Death of the Sunbelt Grossly Exaggerated


With a nod to Mark Twain, the death of the Sunbelt economy and job market have been grossly exaggerated.  Over the last decade, many cities in the Sun Belt have seen tremendous growth in jobs and population.  Millennials have been moving south in droves chasing better job prospects and warmer weather.  Cities like Raleigh, NC, Austin, TX and Nashville, TN have been booming.  With demographic shifts came a boom in investment and a cyclical peak that saw overinvestment and crazy price moves.  Needless to say, there are definite pockets where the animal spirits took over for otherwise rational investors.  Furthermore, much of the technology focused job growth has taken a hit over the last 6 months, so a cyclical decline is a very clear possibility for these markets.  That said, this is not the end of these markets as engines for economic growth.  

While technology job growth may slow for the short term, warm weather markets continue to drive service and tourism jobs.  Orlando, Nashville, Las Vegas and New Orleans are some of the hottest job markets in the country.  Part of this is a recovery from the pandemic collapse, but investment in these cities has meant new infrastructure and investors in that infrastructure continue to hire to try and recoup their investments.  While we do expect cyclical pressures in these cities, we believe in the south.  It may take a few years to recover to a normalized pace of growth, but the Sunbelt has some structural advantages.  Workers are generally cheaper, the cities themselves, because of their appeal to the younger demographic have been forced to build fun places to hang out.  Building a “vibe” is a bit of a virtuous cycle.  Build cool stuff, attract cool people, build more cool stuff.  The process of upgrading these cities began at the end of the GFC.  As that process played out it became more attractive for educated people to go south to search for better jobs, affordability AND “vibe”.  The south is very much alive, even if the growth slows for a bit.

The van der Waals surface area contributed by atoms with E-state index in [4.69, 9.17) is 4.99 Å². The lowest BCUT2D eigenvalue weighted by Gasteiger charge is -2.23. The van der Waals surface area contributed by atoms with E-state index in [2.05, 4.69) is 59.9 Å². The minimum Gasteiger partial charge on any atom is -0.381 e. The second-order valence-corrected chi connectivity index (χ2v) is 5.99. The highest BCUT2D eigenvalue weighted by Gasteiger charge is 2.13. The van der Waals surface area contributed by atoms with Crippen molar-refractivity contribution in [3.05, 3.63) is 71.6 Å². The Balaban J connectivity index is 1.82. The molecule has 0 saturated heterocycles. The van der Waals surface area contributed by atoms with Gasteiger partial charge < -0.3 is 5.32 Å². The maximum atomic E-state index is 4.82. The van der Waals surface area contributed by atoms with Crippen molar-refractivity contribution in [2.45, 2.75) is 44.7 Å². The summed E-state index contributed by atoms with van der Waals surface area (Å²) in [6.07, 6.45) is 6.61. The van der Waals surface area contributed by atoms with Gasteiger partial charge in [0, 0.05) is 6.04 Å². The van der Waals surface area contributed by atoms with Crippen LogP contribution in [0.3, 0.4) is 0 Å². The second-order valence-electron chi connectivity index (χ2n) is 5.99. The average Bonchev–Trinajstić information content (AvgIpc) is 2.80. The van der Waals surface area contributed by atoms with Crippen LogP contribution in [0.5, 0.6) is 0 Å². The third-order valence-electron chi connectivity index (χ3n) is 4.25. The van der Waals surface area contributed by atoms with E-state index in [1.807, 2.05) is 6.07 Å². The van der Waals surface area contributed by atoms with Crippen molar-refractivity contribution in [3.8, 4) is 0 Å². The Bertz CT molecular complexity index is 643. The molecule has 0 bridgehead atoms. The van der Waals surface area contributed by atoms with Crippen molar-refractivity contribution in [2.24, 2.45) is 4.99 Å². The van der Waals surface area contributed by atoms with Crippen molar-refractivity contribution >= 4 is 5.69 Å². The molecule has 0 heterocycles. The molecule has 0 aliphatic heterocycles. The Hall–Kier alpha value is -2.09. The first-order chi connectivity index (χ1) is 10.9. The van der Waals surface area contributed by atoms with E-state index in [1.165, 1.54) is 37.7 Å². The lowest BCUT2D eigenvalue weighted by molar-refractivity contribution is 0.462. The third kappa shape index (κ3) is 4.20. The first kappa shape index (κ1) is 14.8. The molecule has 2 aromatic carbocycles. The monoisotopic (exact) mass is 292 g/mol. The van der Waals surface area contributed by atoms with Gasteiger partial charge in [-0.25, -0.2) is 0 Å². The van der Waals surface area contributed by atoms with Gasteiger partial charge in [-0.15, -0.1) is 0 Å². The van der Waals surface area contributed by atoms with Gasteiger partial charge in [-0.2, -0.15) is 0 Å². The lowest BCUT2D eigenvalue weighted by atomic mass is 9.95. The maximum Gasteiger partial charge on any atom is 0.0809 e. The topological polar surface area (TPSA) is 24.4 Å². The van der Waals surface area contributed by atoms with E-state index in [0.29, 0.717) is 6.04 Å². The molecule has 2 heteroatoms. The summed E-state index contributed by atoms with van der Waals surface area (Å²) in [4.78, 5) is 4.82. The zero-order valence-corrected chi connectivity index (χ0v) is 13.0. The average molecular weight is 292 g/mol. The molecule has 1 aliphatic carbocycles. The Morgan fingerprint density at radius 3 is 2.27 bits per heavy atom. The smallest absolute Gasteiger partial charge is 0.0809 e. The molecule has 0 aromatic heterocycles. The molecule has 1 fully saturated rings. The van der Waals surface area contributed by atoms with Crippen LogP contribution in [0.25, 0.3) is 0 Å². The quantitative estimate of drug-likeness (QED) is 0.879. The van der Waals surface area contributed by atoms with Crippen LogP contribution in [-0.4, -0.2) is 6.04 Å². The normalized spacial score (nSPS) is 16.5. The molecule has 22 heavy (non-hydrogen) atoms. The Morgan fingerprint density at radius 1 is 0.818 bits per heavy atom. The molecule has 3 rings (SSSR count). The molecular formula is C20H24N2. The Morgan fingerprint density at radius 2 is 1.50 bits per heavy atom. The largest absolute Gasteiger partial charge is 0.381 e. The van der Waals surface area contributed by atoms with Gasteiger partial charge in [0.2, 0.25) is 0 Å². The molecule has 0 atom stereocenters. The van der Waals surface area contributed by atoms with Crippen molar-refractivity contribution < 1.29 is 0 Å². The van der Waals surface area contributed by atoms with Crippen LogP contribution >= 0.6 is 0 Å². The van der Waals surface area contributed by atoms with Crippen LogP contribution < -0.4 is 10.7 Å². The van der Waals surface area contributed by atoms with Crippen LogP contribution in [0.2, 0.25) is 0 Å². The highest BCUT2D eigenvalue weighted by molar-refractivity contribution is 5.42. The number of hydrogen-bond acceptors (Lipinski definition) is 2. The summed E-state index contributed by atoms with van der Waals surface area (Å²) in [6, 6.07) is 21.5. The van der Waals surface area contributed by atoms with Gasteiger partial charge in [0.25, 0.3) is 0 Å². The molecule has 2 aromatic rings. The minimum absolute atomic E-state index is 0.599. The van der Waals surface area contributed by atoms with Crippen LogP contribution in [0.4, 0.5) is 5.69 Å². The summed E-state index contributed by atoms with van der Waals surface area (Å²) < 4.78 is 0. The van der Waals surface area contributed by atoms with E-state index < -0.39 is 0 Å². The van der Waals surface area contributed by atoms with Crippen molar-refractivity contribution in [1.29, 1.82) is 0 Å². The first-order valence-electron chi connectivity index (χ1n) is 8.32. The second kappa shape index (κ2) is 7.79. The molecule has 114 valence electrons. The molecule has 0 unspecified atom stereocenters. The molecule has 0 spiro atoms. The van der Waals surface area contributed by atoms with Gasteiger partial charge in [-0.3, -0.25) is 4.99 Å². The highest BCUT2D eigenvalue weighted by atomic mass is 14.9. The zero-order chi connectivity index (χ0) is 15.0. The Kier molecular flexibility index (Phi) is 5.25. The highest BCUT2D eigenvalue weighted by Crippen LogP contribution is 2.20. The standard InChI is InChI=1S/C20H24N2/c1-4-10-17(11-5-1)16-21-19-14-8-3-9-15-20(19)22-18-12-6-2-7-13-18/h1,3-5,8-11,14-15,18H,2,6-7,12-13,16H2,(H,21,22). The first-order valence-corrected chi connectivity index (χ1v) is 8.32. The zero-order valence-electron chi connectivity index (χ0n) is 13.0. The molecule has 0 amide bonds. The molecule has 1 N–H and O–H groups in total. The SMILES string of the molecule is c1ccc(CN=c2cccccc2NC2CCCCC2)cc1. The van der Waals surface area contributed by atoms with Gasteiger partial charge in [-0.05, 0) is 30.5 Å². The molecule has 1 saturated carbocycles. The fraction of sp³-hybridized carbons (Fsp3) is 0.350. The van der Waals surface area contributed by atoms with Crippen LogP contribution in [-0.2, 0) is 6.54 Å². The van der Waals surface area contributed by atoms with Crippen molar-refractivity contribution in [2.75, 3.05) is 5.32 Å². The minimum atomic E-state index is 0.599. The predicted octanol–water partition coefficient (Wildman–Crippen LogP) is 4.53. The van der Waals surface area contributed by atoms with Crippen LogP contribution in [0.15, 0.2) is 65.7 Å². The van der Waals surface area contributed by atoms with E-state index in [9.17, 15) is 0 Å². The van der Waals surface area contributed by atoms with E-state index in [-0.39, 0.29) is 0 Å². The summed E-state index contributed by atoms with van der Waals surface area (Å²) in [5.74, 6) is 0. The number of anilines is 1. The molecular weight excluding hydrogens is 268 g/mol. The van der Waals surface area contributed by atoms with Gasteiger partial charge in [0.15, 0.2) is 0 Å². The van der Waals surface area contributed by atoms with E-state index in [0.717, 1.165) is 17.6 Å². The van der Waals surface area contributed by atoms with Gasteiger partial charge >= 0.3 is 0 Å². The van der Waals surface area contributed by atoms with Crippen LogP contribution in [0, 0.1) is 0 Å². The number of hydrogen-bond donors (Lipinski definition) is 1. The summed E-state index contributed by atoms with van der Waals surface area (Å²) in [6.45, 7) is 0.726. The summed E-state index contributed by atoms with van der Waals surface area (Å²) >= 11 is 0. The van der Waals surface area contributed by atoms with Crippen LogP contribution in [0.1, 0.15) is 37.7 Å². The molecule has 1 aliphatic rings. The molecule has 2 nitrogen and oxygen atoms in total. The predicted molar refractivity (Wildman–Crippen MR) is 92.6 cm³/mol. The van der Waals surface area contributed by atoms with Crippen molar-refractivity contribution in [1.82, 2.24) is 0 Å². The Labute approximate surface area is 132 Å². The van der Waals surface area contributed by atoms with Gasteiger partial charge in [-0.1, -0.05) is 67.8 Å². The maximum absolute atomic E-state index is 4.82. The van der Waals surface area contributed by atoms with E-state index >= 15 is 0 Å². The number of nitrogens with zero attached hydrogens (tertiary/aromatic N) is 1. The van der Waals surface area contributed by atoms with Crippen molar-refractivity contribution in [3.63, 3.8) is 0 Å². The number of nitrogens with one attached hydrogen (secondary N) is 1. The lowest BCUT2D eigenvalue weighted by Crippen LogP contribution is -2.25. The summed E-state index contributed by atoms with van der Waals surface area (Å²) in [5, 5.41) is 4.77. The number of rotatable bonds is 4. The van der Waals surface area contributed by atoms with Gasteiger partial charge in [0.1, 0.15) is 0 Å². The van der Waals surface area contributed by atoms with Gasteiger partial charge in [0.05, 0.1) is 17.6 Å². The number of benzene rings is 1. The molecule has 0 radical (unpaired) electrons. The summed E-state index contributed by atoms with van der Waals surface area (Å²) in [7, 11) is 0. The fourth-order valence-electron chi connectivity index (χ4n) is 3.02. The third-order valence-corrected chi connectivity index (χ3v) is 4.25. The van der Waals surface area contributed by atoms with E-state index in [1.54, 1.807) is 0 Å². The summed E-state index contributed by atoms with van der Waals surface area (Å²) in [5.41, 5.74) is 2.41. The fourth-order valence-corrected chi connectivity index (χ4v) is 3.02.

Sources: CoStar Properties, Wall Street Journal


Subscribe to Wind in the Willows and receive relevant and curated information about a broad set of markets, indicators, and global economy that might affect the value of your investments,

Leave a Reply